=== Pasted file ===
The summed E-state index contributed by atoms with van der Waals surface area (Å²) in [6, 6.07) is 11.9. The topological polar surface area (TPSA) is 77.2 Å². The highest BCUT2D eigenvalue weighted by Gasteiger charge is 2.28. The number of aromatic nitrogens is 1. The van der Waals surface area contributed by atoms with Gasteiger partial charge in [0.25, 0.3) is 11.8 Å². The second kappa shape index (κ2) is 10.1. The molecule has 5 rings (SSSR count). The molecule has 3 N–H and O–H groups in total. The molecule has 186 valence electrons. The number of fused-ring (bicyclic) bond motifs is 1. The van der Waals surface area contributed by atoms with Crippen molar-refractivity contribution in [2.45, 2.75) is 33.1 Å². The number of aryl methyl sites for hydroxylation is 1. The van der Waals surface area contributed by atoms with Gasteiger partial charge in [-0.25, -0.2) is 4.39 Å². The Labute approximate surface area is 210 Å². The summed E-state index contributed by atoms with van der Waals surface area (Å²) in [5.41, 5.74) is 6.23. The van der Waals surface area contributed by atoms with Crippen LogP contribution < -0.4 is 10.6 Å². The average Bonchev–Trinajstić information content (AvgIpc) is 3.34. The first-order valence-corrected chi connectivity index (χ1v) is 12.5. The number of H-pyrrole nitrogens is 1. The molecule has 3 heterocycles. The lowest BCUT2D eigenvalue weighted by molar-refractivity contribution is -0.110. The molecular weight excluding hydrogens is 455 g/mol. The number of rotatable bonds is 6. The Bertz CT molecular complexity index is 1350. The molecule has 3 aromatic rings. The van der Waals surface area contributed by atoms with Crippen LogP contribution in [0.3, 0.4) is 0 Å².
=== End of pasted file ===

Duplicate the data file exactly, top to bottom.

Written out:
The summed E-state index contributed by atoms with van der Waals surface area (Å²) in [6, 6.07) is 11.9. The topological polar surface area (TPSA) is 77.2 Å². The highest BCUT2D eigenvalue weighted by Gasteiger charge is 2.28. The number of aromatic nitrogens is 1. The van der Waals surface area contributed by atoms with Gasteiger partial charge in [0.25, 0.3) is 11.8 Å². The second kappa shape index (κ2) is 10.1. The molecule has 5 rings (SSSR count). The molecule has 3 N–H and O–H groups in total. The molecule has 186 valence electrons. The number of fused-ring (bicyclic) bond motifs is 1. The van der Waals surface area contributed by atoms with Crippen molar-refractivity contribution in [2.45, 2.75) is 33.1 Å². The number of aryl methyl sites for hydroxylation is 1. The van der Waals surface area contributed by atoms with Gasteiger partial charge in [-0.25, -0.2) is 4.39 Å². The Labute approximate surface area is 210 Å². The summed E-state index contributed by atoms with van der Waals surface area (Å²) in [5.41, 5.74) is 6.23. The van der Waals surface area contributed by atoms with Crippen LogP contribution < -0.4 is 10.6 Å². The average Bonchev–Trinajstić information content (AvgIpc) is 3.34. The first-order valence-corrected chi connectivity index (χ1v) is 12.5. The number of H-pyrrole nitrogens is 1. The molecule has 3 heterocycles. The lowest BCUT2D eigenvalue weighted by molar-refractivity contribution is -0.110. The molecular weight excluding hydrogens is 455 g/mol. The number of rotatable bonds is 6. The Bertz CT molecular complexity index is 1350. The molecule has 3 aromatic rings. The van der Waals surface area contributed by atoms with Crippen LogP contribution in [0.3, 0.4) is 0 Å².